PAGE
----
Here in Stavanger, summer is a gift that you earn by enduring nine months of wind, rain and snow! With the skies now beginning to clear and the sunshine starting to make a reluctant appearance we might find ourselves sitting outside more and enjoying a good book. But what do you find yourselves reading this summer?
I don’t know about you but at times I find the tables in bookstores overwhelming: Every book cover looks appealing, every blurb glows with praise and comes highly recommended. Sometimes I find I just need a good honest recommendation to inspire me to read. This summer, my recommended reads has a good dose of books with the science of psychology at their core. There is no science to my selection process however! The books that I have chosen are simply ones that I have enjoyed, made me think in new ways, and kept me up reading long past when I should have gone to sleep. As a result, this is an eclectic list but I hope you find at least one book here that inspires you to go off the beaten path when you get some time to yourself this summer.
My first recommendation is 10% Happier by Dan Harris. ‘10% Happier’ is a story about all the things which happened to author, ABC News journalist and Good Morning America co-anchor, following a panic attack while being nationally broadcasted. His story explains the journey he embarked on that helped him to tame the voice in his head, reduce stress without losing his edge, and find a healthy way of coping with life that actually works. The book is both a deadly serious and seriously funny look at mindfulness and meditation as the next big public health revolution. This is perhaps the best book I've read on mindfulness in a long time. It is funny, insightful and honest. As a scientist at heart I enjoyed Harris’ was of cutting through all things “zen” and getting to the heart of mindful practice. If you are looking for a way to kick start your own self improvement, minus new age waffle and general airy fairness, then look no further.
Next on my list is The Happiness Project by Gretchin Rubin. In this humorous and inspiring book Rubin chronicles her adventures during the twelve months in which she spent test-driving the current scientific research, and lessons from popular culture, on how to be happier. In each chapter Rubin looks at different aspects of her life and what she changed in that month to make her life better and happier. This book is a very straightforward and easy read and reminds me a little of the Bridget Jone’s diaries in its delivery and style. The simplicity and humor of the book are offset by the depth of Rubin's writing however. Each step towards "happiness" is covered in depth and with a large amount of research to back up what she did.
As a mother to two young boys the book Raising Boys by Steve Biddulph recently caught my eye. In my training as a psychologist I covered a lot of pages on the subject of child development so I came to this book expecting that I knew a fair bit about this subject. However Steve Biddulph managed to make me sit up and really challenge some of my beliefs and assumptions about parenting boys. This book is packed with anecdotes, ideas and a genuine sense of purpose. I found myself sometimes laughing, often nodding in agreement, and a few times crying along with the stories. As a mother I cannot honestly say I know what it is like to be male so this book helped me to consider another perspective and reflect on my own parenting style.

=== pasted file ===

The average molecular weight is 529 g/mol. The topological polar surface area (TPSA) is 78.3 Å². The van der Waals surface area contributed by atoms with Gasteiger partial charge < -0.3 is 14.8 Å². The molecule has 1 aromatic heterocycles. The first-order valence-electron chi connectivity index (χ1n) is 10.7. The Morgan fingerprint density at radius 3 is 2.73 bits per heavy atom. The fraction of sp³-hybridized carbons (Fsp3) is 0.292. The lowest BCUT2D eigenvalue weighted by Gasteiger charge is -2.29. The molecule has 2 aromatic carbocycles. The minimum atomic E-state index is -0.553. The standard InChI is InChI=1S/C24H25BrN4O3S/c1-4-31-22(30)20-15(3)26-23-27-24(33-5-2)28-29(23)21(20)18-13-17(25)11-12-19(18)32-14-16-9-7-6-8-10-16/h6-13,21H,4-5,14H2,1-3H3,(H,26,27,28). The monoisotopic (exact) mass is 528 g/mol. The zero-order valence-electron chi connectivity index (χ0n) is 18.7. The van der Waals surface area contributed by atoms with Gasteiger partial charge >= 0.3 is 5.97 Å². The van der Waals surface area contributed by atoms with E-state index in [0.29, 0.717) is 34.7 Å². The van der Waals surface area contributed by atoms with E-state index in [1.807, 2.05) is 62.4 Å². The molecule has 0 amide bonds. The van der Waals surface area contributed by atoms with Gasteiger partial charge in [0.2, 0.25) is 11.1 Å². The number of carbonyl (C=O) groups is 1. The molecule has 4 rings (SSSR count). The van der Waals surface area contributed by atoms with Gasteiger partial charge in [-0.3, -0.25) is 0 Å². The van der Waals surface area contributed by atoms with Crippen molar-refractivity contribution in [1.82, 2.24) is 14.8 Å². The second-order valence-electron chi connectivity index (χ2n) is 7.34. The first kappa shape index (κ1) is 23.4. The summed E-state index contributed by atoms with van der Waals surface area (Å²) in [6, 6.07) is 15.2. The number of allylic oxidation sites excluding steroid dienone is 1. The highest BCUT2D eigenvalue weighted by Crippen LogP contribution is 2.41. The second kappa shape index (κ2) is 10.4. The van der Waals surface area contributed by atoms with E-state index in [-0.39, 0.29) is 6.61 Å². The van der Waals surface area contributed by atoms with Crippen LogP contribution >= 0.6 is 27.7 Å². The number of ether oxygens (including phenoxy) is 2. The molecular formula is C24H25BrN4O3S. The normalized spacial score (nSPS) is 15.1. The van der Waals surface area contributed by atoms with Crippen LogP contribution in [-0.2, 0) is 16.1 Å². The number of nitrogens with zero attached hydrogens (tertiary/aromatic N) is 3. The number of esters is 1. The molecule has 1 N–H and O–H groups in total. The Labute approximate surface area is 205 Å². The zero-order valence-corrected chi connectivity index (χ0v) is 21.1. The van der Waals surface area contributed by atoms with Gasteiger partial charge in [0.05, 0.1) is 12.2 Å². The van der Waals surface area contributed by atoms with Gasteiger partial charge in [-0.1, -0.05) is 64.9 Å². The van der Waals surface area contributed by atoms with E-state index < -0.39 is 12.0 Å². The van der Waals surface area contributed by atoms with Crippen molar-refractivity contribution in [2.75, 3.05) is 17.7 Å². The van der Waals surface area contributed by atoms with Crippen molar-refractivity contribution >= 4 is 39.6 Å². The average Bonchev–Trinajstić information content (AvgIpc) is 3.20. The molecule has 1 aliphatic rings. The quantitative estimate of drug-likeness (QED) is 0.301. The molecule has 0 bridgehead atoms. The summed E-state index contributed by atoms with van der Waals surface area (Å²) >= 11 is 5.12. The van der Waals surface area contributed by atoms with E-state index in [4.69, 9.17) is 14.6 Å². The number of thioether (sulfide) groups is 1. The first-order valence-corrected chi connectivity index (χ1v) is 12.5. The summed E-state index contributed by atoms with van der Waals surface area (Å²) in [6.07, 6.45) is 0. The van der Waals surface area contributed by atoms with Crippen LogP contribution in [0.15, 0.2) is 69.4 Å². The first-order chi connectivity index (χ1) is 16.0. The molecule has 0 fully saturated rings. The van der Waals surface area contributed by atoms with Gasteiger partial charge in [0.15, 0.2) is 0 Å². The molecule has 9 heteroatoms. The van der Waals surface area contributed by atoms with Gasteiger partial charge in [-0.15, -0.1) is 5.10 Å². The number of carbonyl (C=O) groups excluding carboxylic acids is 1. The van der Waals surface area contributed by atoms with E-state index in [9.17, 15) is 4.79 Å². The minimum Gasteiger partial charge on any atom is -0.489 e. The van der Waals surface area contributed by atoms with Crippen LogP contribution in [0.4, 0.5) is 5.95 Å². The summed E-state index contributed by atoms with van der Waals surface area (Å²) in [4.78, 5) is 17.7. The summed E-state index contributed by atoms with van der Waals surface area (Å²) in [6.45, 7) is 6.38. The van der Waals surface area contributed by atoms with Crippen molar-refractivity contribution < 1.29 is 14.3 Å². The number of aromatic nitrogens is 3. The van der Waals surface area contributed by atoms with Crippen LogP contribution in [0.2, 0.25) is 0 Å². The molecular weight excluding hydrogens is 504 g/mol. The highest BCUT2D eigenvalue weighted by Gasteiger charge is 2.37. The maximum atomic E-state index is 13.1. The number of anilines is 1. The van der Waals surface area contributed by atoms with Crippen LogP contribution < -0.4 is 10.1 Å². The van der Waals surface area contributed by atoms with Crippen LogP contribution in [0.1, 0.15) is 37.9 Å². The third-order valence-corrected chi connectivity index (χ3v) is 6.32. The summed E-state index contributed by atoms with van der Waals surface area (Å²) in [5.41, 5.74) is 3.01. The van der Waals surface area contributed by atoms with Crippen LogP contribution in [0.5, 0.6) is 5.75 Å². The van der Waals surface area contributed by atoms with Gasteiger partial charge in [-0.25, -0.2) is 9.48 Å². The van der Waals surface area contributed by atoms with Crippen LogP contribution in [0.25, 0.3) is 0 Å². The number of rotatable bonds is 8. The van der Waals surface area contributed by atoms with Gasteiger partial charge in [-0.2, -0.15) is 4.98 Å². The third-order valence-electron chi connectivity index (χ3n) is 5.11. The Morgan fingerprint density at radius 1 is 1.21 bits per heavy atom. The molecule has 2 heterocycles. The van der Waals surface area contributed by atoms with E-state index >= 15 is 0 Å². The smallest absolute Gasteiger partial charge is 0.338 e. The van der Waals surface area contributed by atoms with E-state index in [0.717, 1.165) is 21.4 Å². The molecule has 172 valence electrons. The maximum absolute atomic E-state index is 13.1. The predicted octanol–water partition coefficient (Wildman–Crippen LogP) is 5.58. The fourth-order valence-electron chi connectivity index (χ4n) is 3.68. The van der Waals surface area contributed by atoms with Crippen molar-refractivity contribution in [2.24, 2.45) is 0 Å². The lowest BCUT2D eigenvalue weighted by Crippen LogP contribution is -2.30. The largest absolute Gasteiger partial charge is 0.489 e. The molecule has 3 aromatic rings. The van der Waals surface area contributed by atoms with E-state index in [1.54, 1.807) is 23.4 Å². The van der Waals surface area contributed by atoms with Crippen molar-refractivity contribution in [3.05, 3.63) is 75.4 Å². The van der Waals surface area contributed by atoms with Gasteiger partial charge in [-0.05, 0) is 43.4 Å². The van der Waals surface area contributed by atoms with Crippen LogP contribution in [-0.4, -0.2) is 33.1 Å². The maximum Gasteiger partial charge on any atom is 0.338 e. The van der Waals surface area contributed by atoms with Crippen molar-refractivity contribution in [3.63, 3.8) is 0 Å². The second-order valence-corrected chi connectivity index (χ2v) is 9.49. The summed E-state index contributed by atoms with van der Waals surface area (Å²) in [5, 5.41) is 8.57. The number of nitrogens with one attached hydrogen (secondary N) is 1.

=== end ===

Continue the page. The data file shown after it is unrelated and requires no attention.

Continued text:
Those of you who know me will know that one of the subjects that really interests me is ‘happiness’. This next book, The Antidote: Happiness for People Who Can't Stand Positive Thinking By Oliver Burkeman, is a fascinatingly different way of looking at the philosophy of happiness. Oliver Burkeman argues that ‘positive thinking’ and relentless optimism aren’t the solution to a happier life, but rather are part of the problem. He also suggests that there is an alternative, ‘negative path’ to happiness and success that involves embracing failure, pessimism, insecurity and uncertainty – all of those things we spend our lives trying to avoid. For me this was a particularly interesting read given that much of my professional life is spent teaching skills such as gratitude and how to overcome our negative thinking biases. This is a thought-provoking, counter-intuitive and ultimately uplifting book and one which can teach us a lot about the power of negative thinking.
My final suggestion is a novel I have read many times over. I first came across it as an undergraduate student at University in Edinburgh and it has been read, re-read, lent out and delivered back to me dogged eared but enjoyed many times over. The book I am recommending as my last on the list is The Curious Incident of The Dog in The Nighttime, by Mark Haddon. The story teller and central character of the book is Christopher, a young boy with asperger's syndrome. What I both admired and enjoyed about this book is the graceful way Haddon uses the literal mind of Christopher to develop our understanding of his life and allow us some insight into the mind of a child on the ASD spectrum. The style of writing and the way the book is presented is very different to your typical crime novel, but it adds rather than detracts from the books ultimate goal. This is a very easy, enjoyable and quick read and one that I highly recommend you pack in your suitcase this summer.
Undoubtedly you will be bombarded with different lists and polls of recommended reading this summer and you don’t have to choose anything from my list at all. My only recommendation is that you read! Whatever you find yourself doing this summer make sure you give yourself some time and space to expand your mind, lose yourself in something and relax…...and I find that reading books, any book, offers me all of this. Wishing you all a summer of health and happiness.